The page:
Help for Emergency Remote Learning

Tweet from Mom about her child pretend "paying attention" on a Zoom class

Teachers all over the world, and particularly here in the United States, were asked to implement “online learning”, in many states for the entire remainder of the school year, because of the coronavirus pandemic.  However, what we’re asking teachers & students to do should not rightfully be called ‘online learning’, ‘distance learning’, or ‘virtual learning’ because all of those things are intentional and planned. Instead, what we are asking should be called emergency remote learning (term coined by A.J. Juliani). I’m reminded of a quote I saw about the term ‘working from home’:

You are not ‘working from home’, you are at home during an emergency trying to work.

The distinction is important.  All of us are dealing with SO MUCH right now.  Adding such a massive change in our teaching, learning, and working style is bound to cause stress and we all need to acknowledge that. This is not normal. We are all trying to adapt (students included — as seen from the title image, some students are adapting better than we want them to! *smile*).  Grace is required.

The grace needed in this new reality is what I want to discuss in this blog. Specifically, I want to offer some help (tips, thoughts, mantras) for this new reality and in particular for teachers who are engaged in emergency remote learning for the first time (because it’s the first time for all of us going through this).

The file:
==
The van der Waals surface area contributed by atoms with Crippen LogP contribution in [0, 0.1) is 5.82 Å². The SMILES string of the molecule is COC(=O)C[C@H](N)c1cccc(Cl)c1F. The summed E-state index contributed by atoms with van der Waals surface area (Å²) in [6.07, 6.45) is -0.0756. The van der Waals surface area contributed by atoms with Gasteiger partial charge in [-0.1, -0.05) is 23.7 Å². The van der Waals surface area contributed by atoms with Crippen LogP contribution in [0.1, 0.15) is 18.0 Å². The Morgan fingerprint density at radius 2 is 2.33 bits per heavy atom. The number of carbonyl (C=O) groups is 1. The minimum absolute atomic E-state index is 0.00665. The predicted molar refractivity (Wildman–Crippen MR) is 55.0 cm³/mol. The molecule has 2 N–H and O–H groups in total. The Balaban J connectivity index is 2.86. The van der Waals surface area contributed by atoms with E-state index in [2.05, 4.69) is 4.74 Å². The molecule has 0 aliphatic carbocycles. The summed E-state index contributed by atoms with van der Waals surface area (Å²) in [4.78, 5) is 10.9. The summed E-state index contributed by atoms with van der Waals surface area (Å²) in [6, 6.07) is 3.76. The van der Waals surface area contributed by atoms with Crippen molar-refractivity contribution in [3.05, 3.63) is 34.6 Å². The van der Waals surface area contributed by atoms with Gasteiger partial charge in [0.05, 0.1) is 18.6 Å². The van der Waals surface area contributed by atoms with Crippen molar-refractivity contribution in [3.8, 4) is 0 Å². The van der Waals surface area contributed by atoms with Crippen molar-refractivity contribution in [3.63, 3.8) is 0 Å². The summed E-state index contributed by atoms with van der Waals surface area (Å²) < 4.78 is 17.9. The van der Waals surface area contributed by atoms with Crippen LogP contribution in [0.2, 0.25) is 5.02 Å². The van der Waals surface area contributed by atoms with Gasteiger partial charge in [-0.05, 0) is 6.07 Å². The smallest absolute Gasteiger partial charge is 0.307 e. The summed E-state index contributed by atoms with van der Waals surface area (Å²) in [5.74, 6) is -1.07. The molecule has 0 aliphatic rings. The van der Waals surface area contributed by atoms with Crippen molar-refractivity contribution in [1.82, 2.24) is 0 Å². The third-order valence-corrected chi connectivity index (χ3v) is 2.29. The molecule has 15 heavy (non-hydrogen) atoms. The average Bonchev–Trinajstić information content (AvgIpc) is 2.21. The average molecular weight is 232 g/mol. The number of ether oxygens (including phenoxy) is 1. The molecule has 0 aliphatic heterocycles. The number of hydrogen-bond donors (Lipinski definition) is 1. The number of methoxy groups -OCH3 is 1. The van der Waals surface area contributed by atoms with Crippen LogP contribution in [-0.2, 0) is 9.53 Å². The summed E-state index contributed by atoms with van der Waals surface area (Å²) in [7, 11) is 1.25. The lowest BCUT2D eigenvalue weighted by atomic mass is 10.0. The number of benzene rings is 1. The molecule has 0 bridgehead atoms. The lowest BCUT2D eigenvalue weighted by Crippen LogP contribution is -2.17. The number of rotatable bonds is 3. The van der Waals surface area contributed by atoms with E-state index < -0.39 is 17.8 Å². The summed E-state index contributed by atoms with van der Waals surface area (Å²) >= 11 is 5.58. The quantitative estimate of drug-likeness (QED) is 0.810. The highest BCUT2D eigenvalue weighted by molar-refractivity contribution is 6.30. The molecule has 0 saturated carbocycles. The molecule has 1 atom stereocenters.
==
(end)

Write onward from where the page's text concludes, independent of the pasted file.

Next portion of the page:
As I’ve written many previous blog posts about the benefits of educational technology (like this one) and how we (teachers) can improve our practice by effective use of appropriate instructional technology tools (like this one), I felt like a post on the new normal we all find ourselves in was warranted.  Now granted, I know many people have already written about this (examples are in the references section), but I wanted to add my voice.  I’m also aware that, as of this late date in April, many of you have already been “in this” for weeks or months now.  So, think of this as both permission and help:  permission to accept if things are not going as great (or as fast) as you’d originally planned and help to move forward as this is likely going to be our new reality (some experts say for the next 1 - 2 years).

Here are my suggestions for you and your students during this extraordinary time:

  • Slow Down (One recent school district found that they needed to double the amount of time they’d originally planned for instruction / projects.  So, something that they’d originally thought of as a six-week unit is now a 12-week unit.)
  • Prioritize relationships (Given the choice between completing the curriculum, ‘covering’ that last topic, or having all of your students finish every assignment and ensuring that your students still enjoy learning, still trust you care about them, and still believe in their own abilities — choose the relationship! No one is “falling behind” when we are all here in the same place.  Everyone is “losing” this time, so that means we are all equal.  Maintain your relationships above all else.)